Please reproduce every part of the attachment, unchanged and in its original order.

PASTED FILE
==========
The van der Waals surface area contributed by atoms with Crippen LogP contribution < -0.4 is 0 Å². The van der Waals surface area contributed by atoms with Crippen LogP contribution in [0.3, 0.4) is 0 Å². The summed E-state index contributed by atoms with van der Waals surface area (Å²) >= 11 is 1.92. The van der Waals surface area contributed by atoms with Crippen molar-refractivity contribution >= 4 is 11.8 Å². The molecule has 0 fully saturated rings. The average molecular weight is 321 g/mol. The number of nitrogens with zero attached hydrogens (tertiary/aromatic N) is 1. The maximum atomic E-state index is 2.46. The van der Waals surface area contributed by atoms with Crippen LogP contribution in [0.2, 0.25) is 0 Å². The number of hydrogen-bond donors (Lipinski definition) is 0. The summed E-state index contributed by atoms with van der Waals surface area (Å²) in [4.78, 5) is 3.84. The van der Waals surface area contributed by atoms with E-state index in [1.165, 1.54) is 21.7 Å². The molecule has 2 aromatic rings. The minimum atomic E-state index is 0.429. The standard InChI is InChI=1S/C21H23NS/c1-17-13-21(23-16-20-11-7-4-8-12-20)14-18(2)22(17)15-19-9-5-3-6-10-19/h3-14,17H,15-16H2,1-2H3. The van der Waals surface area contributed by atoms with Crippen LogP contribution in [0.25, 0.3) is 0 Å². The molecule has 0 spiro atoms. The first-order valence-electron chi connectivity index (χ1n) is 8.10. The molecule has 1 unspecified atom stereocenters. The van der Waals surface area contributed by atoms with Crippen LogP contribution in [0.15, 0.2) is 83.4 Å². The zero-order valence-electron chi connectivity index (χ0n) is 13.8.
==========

The van der Waals surface area contributed by atoms with Crippen LogP contribution < -0.4 is 0 Å². The van der Waals surface area contributed by atoms with Crippen LogP contribution in [0.3, 0.4) is 0 Å². The summed E-state index contributed by atoms with van der Waals surface area (Å²) >= 11 is 1.92. The van der Waals surface area contributed by atoms with Crippen molar-refractivity contribution >= 4 is 11.8 Å². The molecule has 0 fully saturated rings. The average molecular weight is 321 g/mol. The number of nitrogens with zero attached hydrogens (tertiary/aromatic N) is 1. The maximum atomic E-state index is 2.46. The van der Waals surface area contributed by atoms with Crippen LogP contribution in [0.2, 0.25) is 0 Å². The number of hydrogen-bond donors (Lipinski definition) is 0. The summed E-state index contributed by atoms with van der Waals surface area (Å²) in [4.78, 5) is 3.84. The van der Waals surface area contributed by atoms with E-state index in [1.165, 1.54) is 21.7 Å². The molecule has 2 aromatic rings. The minimum atomic E-state index is 0.429. The standard InChI is InChI=1S/C21H23NS/c1-17-13-21(23-16-20-11-7-4-8-12-20)14-18(2)22(17)15-19-9-5-3-6-10-19/h3-14,17H,15-16H2,1-2H3. The van der Waals surface area contributed by atoms with Crippen LogP contribution in [0.25, 0.3) is 0 Å². The molecule has 0 spiro atoms. The first-order valence-electron chi connectivity index (χ1n) is 8.10. The molecule has 1 unspecified atom stereocenters. The van der Waals surface area contributed by atoms with Crippen LogP contribution in [0.15, 0.2) is 83.4 Å². The zero-order valence-electron chi connectivity index (χ0n) is 13.8.